Plain Old Soda Gets a New Pop in a Down Economy

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Jacquelyn Martin / AP

An employee stocks soda at a market in Washington, D.C.

Hold the papaya juice and bring on the Pepsi.

Health drinks made big inroads into the beverage market in recent years, but the crippling economic recession has brought that growth to a screeching halt as consumers have returned to their once true — and cheap — love, soda pop. The sweet bubbly beverage had a bigger jump in sales than bottled water, juices, sport drinks and most other segments did over the past 18 months, reports Mintel International Group, a market-research company. "Half of all buyers changed their nonalcoholic-beverage habits due to the recession," says Garima Goel Lal, an analyst at the firm. "Consumers shifted from more expensive beverages, such as energy drinks and ready-to-drink tea, to carbonated soft drinks."

Soda's sales pop — up 2.5% in 2009, the first annual gain in five years — added fizz to an otherwise flat market. During the same 12-month period, sales of milk and yogurt drinks declined nearly 15%, while fruit and vegetable juices, bottled water and sport drinks also fell. Of course, it wasn't all downward trends: energy-drink sales, for example, climbed about 6%, but this was a much slower pace than the more than 35% average annual gains posted in the previous four years.

While new flavors or catchy marketing surely influenced some consumer decisions, analysts say the overriding force was simple economics. "People stopped drinking the more expensive stuff and kept drinking soda ... because soda isn't that expensive," says Damian Witkowski, an analyst at Gabelli & Co.

Dr Pepper Snapple Group was one of the biggest beneficiaries from the shift as sales of its carbonated beverages climbed more than 6%, with its Diet Dr Pepper and Diet Canada Dry drinks posting percentage-growth gains in the midteens during the year, according to Mintel. Others posting big increases included Coca-Cola's Coke Zero, Cherry Coke Zero and Seagrams, as well as PepsiCo's Diet Mountain Dew and Diet Wild Cherry Pepsi.

So will sales of fizzy drinks continue to rise as the economy recovers? To cite the Diet Cherry Coke cheerleader himself, Warren Buffett, "Growth forges its own anchor," which simply means that the bigger you get, the harder it becomes to post big annual gains. "Carbonated soft drinks are still growing, but they're growing from a much higher base," says David Garfield, a managing director and leader of the consumer-products practice at AlixPartners, a global business-advisory firm.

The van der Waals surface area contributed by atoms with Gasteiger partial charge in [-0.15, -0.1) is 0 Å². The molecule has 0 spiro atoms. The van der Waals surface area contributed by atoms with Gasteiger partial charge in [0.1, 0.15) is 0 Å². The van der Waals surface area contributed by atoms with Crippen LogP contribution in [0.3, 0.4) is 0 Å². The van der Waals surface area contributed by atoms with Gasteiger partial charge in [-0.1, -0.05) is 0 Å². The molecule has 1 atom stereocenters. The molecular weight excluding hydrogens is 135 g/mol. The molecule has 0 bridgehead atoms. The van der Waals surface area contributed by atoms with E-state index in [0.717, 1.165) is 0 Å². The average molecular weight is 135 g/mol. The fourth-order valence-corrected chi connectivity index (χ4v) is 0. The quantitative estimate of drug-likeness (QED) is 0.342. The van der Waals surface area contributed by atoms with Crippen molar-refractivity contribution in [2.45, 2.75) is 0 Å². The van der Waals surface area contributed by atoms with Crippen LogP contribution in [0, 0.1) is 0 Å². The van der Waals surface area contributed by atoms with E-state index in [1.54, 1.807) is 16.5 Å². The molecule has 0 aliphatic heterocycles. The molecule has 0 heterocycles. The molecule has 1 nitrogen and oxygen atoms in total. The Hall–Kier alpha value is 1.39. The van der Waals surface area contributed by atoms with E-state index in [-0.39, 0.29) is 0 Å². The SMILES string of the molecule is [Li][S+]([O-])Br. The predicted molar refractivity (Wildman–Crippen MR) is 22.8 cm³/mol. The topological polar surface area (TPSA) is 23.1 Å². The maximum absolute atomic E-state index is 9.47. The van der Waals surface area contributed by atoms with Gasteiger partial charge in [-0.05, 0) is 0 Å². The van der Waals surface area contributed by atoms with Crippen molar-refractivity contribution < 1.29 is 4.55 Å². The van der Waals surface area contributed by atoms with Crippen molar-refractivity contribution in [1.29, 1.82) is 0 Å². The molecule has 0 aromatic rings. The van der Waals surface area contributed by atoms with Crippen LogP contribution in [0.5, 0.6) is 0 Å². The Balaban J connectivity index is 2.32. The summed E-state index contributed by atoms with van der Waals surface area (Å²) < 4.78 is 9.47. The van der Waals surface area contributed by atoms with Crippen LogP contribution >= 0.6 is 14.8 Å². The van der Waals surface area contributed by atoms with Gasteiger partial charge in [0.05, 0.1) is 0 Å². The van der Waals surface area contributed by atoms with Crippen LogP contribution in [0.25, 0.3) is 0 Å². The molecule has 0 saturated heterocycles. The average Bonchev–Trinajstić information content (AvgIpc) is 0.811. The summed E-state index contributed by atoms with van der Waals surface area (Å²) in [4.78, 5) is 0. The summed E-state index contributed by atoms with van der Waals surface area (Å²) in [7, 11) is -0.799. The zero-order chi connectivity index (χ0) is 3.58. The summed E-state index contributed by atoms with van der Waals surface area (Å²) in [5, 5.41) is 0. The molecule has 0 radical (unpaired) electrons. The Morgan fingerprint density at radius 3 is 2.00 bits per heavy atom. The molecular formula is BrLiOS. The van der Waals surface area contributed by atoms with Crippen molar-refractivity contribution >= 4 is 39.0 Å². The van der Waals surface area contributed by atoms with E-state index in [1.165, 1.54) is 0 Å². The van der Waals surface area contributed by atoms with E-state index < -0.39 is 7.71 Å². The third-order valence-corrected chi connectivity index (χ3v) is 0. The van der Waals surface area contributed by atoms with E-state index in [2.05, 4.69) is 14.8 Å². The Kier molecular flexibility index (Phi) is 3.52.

Sales of carbonated beverages totaled $18.7 billion for the 12 months ending in ending May, according to the Nielsen Co. To put that number in context, it's $5 billion more than total milk sales over the same period. Bottled water, by comparison, rang up just $6.3 billion.

The general resurgence of soda, and the weakness of many nonsoda products, isn't necessarily a sweet song for soda companies, most of whom looked to capitalize on the healthy-drink craze by expanding their product lines and making large acquisitions into noncarbonated sectors, such as Coca-Cola's $4.1 billion purchase of Vitamin Water in 2007 and its $250 million acquisition of Fuze Beverage LLC, which makes energy and tea beverages and vitamin-enriched drinks. PepsiCo has done likewise, with its $3.3 billion purchase of Tropicana juices in 1998, the $370 million acquisition of South Beach Beverage Co. in 2000 and a $75 million purchase of Izze Beverage Co. in 2006.

To find growth today beverage makers are focusing more on expanded distribution, domestically and globally. They are also experimenting with different flavors and sweeteners, and beefing up their marketing campaigns.

Dr Pepper Snapple, for example, is in the process of rolling out its Dr Pepper brand to 14,000 McDonald's restaurants, and plans are in the works to relaunch its 7 Up brand with a new formula that will give it a "crisper and cleaner" taste. Says Andrew Springate, senior vice president of marketing at Dr Pepper Snapple Group: "We are pretty bullish on the opportunity for carbonated soft drinks." Of course, that doesn't necessarily mean that he's bearish on the economy.